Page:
It can also be speculated that the differences between the cutoff points of the components, namely, blood pressure, triacylglycerols, HDL-C and glycemia, are discreet. As previously discussed, the difference between the criteria is the choice for BMI or WC and fast glycemia or HOMA-IR and which reference to use in order to establish the diagnosis of alteration. Agreement on the use of the best anthropometric and glycidic indicator would reduce prevalence divergences among studies.

Additionally, it is recommended that the glucose, insulin and lipid levels of all children diagnosed with obesity should be periodically observed, and if required, immediate intervention should be made before the metabolic syndrome itself develops [21].

Besides of the metabolic syndrome diagnosis, other factors must be taken into account in cardiovascular risk evaluation in childhood. Dyslipidemia in childhood does not cause adverse health effects, such as acute myocardial infarction, but its long-term effects have been investigated. With the lack or scarcity of longitudinal studies on dyslipidemia in childhood and cardiovascular diseases in adulthood, studies make inferences, and a positive relation is found [43].

The latest recommendation from the American Association of Pediatrics for dyslipidemia screening is the presence of a family history of premature cardiovascular diseases or high total cholesterol concentrations, children whose families have an unknown family history or who have been diagnosed with overweight, obesity, high blood pressure and diabetes mellitus [44]. Several studies have shown a positive correlation between the presence of family history for obesity, systemic high blood pressure, dyslipidemia and type-2 diabetes mellitus and alteration in the metabolic-syndrome components [45-48].

Low weight at birth also influences the development of chronic diseases in adults, a phenomenon which is referred to as programming [49]. Growth rates in the first weeks of life are critical for later insulin resistance [50]. Fast weight gain soon after birth (0 to 6 months of life) has shown a direct relation with the presence of the metabolic syndrome components in adulthood [51].

The Non-alcoholic fatty liver disease is also related to metabolic disorders, and it is thought to be a result of obesity [52]. Kelishadi et al (2010) [53] have observed that alteration in hepatic enzymes increased with body weight gain, since it was twofold in overweight children and adolescents and fourfold in obese children and adolescents as compared to eutrophic individuals

Hence, an early diagnosis for overweight and the implementation of lifestyle changes are fundamental for preventing, controlling and managing obesity and its associated co-morbidities, such as the metabolic syndrome [54,55].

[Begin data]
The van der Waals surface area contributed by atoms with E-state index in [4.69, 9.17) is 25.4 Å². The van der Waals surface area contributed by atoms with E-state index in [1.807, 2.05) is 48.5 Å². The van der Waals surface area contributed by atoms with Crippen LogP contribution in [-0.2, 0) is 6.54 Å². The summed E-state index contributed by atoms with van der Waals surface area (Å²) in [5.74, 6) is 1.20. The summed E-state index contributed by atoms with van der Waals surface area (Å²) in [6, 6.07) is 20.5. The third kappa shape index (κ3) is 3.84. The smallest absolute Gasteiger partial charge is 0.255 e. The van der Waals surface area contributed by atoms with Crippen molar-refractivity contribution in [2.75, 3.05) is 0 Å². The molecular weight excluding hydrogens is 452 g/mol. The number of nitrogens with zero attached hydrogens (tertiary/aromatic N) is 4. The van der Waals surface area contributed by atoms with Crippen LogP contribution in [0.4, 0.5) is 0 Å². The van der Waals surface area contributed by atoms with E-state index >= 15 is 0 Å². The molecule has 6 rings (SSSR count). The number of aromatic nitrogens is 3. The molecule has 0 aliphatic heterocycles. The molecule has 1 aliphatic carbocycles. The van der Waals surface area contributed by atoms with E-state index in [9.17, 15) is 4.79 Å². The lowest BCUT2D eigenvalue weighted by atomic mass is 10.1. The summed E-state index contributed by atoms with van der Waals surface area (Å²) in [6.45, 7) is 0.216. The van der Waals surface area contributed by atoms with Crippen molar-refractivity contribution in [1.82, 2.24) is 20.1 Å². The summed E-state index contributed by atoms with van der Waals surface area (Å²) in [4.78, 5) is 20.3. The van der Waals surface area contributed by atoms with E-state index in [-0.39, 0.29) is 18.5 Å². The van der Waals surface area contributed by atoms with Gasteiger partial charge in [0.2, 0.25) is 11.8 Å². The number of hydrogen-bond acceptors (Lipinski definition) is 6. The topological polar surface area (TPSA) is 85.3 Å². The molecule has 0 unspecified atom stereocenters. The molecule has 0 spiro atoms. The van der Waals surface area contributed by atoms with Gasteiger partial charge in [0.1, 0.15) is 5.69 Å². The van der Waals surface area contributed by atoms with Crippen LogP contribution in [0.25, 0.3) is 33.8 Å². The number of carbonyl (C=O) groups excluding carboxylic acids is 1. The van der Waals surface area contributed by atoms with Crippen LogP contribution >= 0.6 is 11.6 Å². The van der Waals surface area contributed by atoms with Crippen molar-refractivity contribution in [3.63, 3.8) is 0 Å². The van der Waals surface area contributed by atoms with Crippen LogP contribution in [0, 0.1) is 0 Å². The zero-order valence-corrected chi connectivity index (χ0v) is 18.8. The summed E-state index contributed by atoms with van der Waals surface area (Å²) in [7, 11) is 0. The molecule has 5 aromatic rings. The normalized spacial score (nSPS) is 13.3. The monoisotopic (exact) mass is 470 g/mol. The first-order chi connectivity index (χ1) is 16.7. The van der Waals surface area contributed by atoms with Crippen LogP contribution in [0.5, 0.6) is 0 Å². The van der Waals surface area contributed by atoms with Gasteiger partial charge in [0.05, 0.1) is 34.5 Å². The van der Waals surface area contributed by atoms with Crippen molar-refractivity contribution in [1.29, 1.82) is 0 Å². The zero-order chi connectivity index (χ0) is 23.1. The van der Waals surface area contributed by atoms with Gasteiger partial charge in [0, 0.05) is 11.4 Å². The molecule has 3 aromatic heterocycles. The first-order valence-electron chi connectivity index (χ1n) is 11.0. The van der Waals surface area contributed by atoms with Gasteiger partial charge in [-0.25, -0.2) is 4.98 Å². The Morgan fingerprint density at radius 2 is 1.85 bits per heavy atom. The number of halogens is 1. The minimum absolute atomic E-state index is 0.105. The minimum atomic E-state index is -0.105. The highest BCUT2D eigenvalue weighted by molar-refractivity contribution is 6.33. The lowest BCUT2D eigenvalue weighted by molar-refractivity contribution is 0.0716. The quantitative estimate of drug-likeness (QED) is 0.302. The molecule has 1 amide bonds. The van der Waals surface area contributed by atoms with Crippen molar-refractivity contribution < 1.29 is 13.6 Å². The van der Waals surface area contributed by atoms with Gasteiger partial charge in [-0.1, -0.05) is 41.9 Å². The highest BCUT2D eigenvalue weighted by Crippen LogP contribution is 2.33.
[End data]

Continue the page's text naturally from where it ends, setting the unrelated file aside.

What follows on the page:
Conclusions

Although some authors mentioned the difficulty to compare the prevalence of the metabolic syndrome, this study showed that the six criteria are correlated with each other. The prevalence of the metabolic syndrome varied from 10 to 16.5% and anthropometric indicators (BMI and WC) were the most altered components in all the criteria adopted. Additionally, the prevalence of the metabolic syndrome is higher in obese individuals as compared to those overweight. Therefore, in the same group of subjects, the prevalence of the metabolic syndrome is similar, regardless of the criterion selected.

List of Abbreviations

BMI: body mass index; DBP: diastolic blood pressure; HOMA-IR: Homeostasis Model Assessment-Insulin Resistance; NCEP-ATPIII: National Cholesterol Education Program-Adult Treatment Painel III; SBP: systolic blood pressure; SSSF: subscapular skinfold; TSF: triceps skinfold; WC: waist circumference

Competing interests

The authors declare that they have no competing interests.

Authors' contributions

AEMR wrote the manuscript and collected the data. GDP corrected the manuscript and performed the statistical analysis. FM and GFCPG collected the data and corrected the manuscript. AFP corrected the manuscript. RCB read and approved the final version of the manuscript. All authors read and approved the final manuscript.

Acknowledgements

The authors are thankful to Capes for the fellowship granted to the leading author; to CNPq for its financial support; to the principals of the teaching institutions, namely, Lucilene A da Silva Cota, Daniela M Burini and Roberto D Andreucci (in memorian), for their permission to conduct this study; to scientific initiation students Aline Biaseto, Mayra Frezza, Paula Carbolante, Milena Fioravante and Mariana Guimãraes and GAP (a statistical support of Botucatu School of Medicine), specially Hélio R C Nunes for performed the statistical analysis.